Faculty Supervisor: Dr. Zhanfei Liu
Tell us a little bit about your research project.
I’m researching chemical pollution following the Deep Water Horizon oil spill, but it’s really is a two-fold project. The first part is determining how oiled sediments and tar collected in Louisiana from 2010-1013 weathered over time and space; more specifically determining what chemical compounds remain in the system and which are removed over time. The second part of my research involves developing a new method that can be used to identify these chemical constituents. Ideally, this method will eliminate the laboratory intensive sample preparation and allow us to analyze many more compounds at once, making chemical analysis much more cost and time efficient.
How did you decide you wanted to pursue marine science?
I always knew that I wanted to be a scientist. When my older brother started working as a scuba diving instructor he introduced me to the ocean and I decided that I wanted to focus my career around exploring and learning more about it. I also loved an internship that I had at an aquatic research facility – it introduced me to real science and confirmed that it was the right fit for me.
In 10 years what would you like to have accomplished?
In 10 years, I would like to have my Ph.D. in marine science and have research experience in many different locations. Ideally, I would also like to work at an institution with an education focus so that I can split my time between teaching, research and outreach.
What is the most interesting or surprising thing you’ve gotten to do for this project?
My research is funded through the Gulf of Mexico Research Initiative and because of its unique structure, I am able to interact with researchers that I would not normally have the opportunity to. For example, at a recent conference I was able to talk to modelers from Norway - we are all working on the same problems, but coming at it from many different approaches. It is exciting to have such collaboration opportunities.
What’s been the greatest reward of doing research? The greatest challenge?
The greatest challenge has easily been the troubleshooting. With the new machine we are using, every time you make an adjustment you learn something new…and every time you encounter an anomaly you have to figure out what adjustment to make to get accurate results. On the flip side, this is also the most rewarding part of my research. When you solve the problem no one else has encountered, you feel like you’re really understanding your research and becoming an expert.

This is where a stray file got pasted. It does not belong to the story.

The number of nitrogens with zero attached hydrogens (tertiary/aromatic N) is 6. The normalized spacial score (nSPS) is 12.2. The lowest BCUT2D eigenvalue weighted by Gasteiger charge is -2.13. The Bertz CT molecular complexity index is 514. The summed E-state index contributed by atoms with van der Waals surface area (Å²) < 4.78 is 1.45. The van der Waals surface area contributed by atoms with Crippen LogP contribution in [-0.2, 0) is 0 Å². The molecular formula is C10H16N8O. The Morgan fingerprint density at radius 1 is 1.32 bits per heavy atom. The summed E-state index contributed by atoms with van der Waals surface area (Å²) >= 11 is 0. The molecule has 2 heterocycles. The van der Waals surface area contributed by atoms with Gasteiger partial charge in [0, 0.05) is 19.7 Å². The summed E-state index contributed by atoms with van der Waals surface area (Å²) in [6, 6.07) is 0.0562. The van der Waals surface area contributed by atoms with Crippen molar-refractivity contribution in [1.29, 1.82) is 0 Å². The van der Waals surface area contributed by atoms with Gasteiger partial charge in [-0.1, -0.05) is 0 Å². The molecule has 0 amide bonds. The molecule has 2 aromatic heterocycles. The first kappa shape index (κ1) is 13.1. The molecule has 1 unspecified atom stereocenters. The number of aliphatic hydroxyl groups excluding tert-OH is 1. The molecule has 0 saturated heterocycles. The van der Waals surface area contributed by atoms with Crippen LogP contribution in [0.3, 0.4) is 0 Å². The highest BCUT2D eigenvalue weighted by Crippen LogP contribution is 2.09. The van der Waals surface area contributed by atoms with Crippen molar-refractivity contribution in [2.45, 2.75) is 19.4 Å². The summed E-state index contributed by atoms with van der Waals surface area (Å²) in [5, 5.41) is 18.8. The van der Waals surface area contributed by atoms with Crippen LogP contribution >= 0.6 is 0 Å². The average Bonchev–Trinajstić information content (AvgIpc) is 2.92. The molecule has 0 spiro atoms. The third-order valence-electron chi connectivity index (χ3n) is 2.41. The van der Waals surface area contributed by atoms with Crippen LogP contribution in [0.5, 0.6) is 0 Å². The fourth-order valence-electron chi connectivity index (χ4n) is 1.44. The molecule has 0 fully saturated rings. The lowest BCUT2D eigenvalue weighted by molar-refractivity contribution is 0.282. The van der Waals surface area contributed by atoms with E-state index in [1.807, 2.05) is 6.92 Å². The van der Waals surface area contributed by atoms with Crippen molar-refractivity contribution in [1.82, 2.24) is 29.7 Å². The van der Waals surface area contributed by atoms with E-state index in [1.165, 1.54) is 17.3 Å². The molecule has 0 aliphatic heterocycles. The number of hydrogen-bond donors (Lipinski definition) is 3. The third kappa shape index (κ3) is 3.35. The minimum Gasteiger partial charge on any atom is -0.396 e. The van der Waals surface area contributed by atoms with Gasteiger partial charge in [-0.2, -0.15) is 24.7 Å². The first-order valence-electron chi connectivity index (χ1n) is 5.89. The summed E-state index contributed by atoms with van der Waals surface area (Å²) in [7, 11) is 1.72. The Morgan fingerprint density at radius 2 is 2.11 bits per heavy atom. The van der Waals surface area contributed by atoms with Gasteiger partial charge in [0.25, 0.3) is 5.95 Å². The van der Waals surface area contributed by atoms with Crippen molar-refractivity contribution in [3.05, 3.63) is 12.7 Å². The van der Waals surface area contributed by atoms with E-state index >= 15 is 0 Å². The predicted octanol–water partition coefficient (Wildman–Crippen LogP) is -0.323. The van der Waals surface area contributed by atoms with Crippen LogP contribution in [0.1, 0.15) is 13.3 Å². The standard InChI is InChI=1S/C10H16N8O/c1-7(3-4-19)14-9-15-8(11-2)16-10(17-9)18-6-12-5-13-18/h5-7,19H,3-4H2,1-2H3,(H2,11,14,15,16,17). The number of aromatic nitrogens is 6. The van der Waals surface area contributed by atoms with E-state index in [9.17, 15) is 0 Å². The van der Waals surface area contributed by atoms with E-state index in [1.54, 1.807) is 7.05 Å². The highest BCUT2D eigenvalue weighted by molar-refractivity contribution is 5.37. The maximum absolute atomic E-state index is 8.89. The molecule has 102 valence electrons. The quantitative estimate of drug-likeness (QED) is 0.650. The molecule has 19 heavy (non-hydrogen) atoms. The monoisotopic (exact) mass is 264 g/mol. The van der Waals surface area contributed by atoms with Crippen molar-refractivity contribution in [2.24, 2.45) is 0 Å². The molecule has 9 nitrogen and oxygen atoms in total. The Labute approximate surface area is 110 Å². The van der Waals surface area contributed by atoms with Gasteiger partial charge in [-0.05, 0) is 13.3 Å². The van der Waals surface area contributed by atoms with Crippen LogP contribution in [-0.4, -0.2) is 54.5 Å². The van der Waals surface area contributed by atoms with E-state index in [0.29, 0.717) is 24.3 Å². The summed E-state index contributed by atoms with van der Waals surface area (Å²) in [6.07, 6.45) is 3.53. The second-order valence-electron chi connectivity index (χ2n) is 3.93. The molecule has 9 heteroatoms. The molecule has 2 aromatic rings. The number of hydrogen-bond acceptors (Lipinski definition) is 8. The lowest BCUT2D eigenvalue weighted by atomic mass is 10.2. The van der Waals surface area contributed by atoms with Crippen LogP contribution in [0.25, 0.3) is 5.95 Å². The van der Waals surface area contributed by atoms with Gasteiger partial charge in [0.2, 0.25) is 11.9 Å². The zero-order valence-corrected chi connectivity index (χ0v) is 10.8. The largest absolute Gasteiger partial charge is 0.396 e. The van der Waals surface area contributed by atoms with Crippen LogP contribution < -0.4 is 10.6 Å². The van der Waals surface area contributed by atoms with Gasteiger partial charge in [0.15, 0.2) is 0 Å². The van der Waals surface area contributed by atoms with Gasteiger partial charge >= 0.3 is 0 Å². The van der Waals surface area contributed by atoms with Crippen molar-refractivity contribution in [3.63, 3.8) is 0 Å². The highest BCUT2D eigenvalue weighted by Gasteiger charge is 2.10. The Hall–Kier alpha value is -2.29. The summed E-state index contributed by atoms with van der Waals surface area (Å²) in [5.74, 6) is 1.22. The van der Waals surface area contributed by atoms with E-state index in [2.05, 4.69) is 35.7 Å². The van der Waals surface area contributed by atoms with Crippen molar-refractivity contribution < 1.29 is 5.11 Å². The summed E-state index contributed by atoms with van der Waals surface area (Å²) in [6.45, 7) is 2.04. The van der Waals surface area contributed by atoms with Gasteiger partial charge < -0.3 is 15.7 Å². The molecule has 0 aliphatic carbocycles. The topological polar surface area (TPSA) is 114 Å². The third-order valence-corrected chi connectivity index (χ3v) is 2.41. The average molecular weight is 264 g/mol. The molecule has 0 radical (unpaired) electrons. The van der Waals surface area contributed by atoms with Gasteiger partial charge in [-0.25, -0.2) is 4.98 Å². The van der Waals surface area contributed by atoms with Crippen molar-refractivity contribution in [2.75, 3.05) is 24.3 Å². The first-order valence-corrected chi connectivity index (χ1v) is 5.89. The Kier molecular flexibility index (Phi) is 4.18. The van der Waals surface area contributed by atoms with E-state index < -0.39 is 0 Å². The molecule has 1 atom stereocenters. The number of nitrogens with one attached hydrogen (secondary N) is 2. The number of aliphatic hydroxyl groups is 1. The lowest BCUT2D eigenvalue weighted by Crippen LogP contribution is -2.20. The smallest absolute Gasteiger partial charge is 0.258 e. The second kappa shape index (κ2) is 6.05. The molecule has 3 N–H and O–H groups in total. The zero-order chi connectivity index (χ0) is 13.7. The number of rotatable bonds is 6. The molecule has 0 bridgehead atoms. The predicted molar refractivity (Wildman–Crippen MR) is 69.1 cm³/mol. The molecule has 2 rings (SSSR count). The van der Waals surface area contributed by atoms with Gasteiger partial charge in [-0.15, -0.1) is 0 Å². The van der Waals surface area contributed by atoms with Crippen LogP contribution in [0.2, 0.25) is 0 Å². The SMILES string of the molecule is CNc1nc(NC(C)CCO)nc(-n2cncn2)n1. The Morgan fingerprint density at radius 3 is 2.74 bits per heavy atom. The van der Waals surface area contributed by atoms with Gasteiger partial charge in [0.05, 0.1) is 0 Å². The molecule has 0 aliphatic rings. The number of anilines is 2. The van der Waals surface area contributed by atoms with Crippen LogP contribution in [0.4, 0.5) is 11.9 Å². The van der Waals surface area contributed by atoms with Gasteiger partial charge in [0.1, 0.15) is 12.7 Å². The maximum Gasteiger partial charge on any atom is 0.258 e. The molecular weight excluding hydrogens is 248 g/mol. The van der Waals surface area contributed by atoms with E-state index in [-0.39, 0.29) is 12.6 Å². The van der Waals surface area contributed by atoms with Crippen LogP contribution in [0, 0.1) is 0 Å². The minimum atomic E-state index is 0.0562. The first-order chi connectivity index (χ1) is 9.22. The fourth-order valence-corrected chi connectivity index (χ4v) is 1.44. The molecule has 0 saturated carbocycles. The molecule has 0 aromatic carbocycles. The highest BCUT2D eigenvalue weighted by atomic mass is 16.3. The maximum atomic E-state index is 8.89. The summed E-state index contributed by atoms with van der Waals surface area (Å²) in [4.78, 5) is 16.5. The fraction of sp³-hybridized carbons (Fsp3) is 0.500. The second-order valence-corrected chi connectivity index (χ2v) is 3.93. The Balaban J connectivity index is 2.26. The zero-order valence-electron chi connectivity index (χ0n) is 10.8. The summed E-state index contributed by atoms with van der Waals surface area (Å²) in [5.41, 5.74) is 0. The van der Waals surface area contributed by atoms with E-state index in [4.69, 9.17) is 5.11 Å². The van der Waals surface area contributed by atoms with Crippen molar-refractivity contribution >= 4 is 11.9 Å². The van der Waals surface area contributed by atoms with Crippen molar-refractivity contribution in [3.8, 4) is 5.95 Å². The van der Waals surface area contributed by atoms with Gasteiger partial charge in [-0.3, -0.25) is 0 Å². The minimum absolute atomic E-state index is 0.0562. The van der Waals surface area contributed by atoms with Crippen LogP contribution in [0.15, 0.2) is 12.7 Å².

What inspires you?
That’s easy – getting data back and being able to play with it. There is a great appeal in making new discoveries and seeing trends that other researchers may not have found yet. I also love sharing my research with the public. It’s a fun challenge to make it relatable to all age groups and it always inspires me to keep discovering and learning more that I can share.
Why did you choose UTMSI?
My faculty advisor and his lab philosophy fits with my learning style. Also, the satellite campus provides a great opportunity to have one-on-one interactions with faculty and graduate students that I don’t think would happen at a larger campus. I also really enjoy the opportunities to do outreach and education in a small town. It’s a tight-knit marine science community and I really enjoy it.
What has been your most memorable moment at UTMSI?
That’s a hard question to answer because there are so many… If I had to choose one I’d say it was probably the Gulf Estuarine Research Society meeting in October. This was my first conference experience. I was able to get involved planning the social activities and even presenting some of my preliminary data. It was intimidating and exhausting, but really exciting.
If you were a marine organisms what would you be and why?
An octopus. I’m particularly clumsy and if I had eight hands, things would be a lot easier.
Meredith Evans is a graduate student at The University of Texas Marine Science Institute seeking a masters in science. She has a bachelor of science in biology from the University of Oklahoma and hails from Flower Mound, TX.